Persistent induction of the chemokine receptor CXCR4 by TGF-beta 1 on synovial T cells contributes to their accumulation within the rheumatoid synovium.
Buckley CD., Amft N., Bradfield PF., Pilling D., Ross E., Arenzana-Seisdedos F., Amara A., Curnow SJ., Lord JM., Scheel-Toellner D., Salmon M.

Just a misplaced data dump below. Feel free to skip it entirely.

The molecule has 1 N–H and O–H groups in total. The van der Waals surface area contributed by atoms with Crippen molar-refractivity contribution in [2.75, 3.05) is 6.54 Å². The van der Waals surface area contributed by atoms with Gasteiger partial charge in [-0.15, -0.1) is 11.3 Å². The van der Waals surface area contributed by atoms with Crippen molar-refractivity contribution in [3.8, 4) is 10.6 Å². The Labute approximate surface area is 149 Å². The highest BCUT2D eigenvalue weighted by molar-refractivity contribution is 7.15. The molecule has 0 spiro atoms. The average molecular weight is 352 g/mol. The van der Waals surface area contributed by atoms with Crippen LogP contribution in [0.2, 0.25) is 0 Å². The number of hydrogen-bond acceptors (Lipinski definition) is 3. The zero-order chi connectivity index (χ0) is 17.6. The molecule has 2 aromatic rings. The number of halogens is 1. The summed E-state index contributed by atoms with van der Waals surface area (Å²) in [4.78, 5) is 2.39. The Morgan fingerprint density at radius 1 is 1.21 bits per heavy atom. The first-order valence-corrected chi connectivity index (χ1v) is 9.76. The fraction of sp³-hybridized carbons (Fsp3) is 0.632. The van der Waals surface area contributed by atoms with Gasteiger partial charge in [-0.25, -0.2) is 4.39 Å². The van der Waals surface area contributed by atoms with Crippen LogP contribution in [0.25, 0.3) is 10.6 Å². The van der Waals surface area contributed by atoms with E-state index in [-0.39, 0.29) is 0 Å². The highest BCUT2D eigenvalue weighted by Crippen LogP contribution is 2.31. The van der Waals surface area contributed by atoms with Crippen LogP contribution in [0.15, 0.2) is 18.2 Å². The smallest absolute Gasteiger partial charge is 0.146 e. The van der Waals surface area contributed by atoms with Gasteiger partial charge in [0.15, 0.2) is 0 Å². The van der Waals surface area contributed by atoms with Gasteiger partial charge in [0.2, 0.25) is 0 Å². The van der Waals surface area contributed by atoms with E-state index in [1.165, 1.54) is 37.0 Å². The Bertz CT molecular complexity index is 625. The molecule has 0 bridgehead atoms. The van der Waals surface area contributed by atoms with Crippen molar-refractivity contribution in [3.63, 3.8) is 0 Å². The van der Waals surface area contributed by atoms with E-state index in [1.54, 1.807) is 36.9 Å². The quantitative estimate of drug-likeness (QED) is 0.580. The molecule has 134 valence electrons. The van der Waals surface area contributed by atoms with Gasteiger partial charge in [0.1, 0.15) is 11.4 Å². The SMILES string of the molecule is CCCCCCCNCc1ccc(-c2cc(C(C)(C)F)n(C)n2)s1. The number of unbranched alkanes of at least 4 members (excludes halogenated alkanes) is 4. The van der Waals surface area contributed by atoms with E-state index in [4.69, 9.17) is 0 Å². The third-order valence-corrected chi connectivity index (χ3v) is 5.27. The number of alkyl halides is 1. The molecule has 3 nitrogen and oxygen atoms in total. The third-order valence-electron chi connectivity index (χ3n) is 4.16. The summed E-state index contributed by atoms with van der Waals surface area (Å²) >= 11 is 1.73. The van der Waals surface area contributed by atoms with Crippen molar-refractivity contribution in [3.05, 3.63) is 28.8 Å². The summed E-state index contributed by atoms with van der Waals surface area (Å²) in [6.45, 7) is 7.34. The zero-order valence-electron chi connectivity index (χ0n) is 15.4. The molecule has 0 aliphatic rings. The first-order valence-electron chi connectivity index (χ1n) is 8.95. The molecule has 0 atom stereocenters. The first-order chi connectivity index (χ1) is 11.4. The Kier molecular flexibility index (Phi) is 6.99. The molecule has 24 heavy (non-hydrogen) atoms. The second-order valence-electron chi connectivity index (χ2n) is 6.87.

Chemokines and their receptors determine the distribution of leukocytes within tissues in health and disease. We have studied the role of the constitutive chemokine receptor CXCR4 and its ligand, stromal-derived factor-1 (SDF-1) in the perivascular accumulation of T cells in rheumatoid arthritis. We show that synovial T cells, which are primed CD45RO+CD45RBdull cells and consequently not expected to express constitutive chemokine receptors, have high levels of the chemokine receptor CXCR4. Sustained expression of CXCR4 was maintained on synovial T cells by specific factors present within the synovial microenvironment. Extensive screening revealed that TGF-beta isoforms induce the expression of CXCR4 on CD4 T cells in vitro. Depletion studies using synovial fluid confirmed an important role for TGF-beta1 in the induction of CXCR4 expression in vivo. The only known ligand for CXCR4 is SDF-1. We found SDF-1 on synovial endothelial cells and showed that SDF-1 was able to induce strong integrin-mediated adhesion of synovial fluid T cells to fibronectin and ICAM-1, confirming that CXCR4 expressed on synovial T cells was functional. These results suggest that the persistent induction of CXCR4 on synovial T cells by TGF-beta1 leads to their active, SDF-1-mediated retention in a perivascular distribution within the rheumatoid synovium.